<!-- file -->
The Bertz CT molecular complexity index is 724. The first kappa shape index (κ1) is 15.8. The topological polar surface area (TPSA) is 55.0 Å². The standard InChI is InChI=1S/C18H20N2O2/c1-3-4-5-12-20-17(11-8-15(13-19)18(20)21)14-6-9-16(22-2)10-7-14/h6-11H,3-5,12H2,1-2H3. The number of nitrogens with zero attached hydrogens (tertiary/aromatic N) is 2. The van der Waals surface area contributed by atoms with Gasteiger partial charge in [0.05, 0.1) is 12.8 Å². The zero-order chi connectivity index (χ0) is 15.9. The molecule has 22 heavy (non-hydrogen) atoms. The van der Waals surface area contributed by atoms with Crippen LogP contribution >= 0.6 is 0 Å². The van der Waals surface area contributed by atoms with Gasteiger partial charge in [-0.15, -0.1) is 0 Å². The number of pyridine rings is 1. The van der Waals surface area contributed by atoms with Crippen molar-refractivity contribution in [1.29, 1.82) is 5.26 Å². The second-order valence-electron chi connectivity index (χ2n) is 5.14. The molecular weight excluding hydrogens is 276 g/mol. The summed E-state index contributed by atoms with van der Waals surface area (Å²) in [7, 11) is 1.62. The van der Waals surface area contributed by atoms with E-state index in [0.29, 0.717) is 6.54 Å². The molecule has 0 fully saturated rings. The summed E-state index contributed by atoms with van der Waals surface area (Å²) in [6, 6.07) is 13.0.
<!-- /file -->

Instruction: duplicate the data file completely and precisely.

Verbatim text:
The Bertz CT molecular complexity index is 724. The first kappa shape index (κ1) is 15.8. The topological polar surface area (TPSA) is 55.0 Å². The standard InChI is InChI=1S/C18H20N2O2/c1-3-4-5-12-20-17(11-8-15(13-19)18(20)21)14-6-9-16(22-2)10-7-14/h6-11H,3-5,12H2,1-2H3. The number of nitrogens with zero attached hydrogens (tertiary/aromatic N) is 2. The van der Waals surface area contributed by atoms with Gasteiger partial charge in [0.05, 0.1) is 12.8 Å². The zero-order chi connectivity index (χ0) is 15.9. The molecule has 22 heavy (non-hydrogen) atoms. The van der Waals surface area contributed by atoms with Crippen LogP contribution >= 0.6 is 0 Å². The van der Waals surface area contributed by atoms with Gasteiger partial charge in [-0.15, -0.1) is 0 Å². The number of pyridine rings is 1. The van der Waals surface area contributed by atoms with Crippen molar-refractivity contribution in [1.29, 1.82) is 5.26 Å². The second-order valence-electron chi connectivity index (χ2n) is 5.14. The molecular weight excluding hydrogens is 276 g/mol. The summed E-state index contributed by atoms with van der Waals surface area (Å²) in [7, 11) is 1.62. The van der Waals surface area contributed by atoms with E-state index in [0.29, 0.717) is 6.54 Å². The molecule has 0 fully saturated rings. The summed E-state index contributed by atoms with van der Waals surface area (Å²) in [6, 6.07) is 13.0.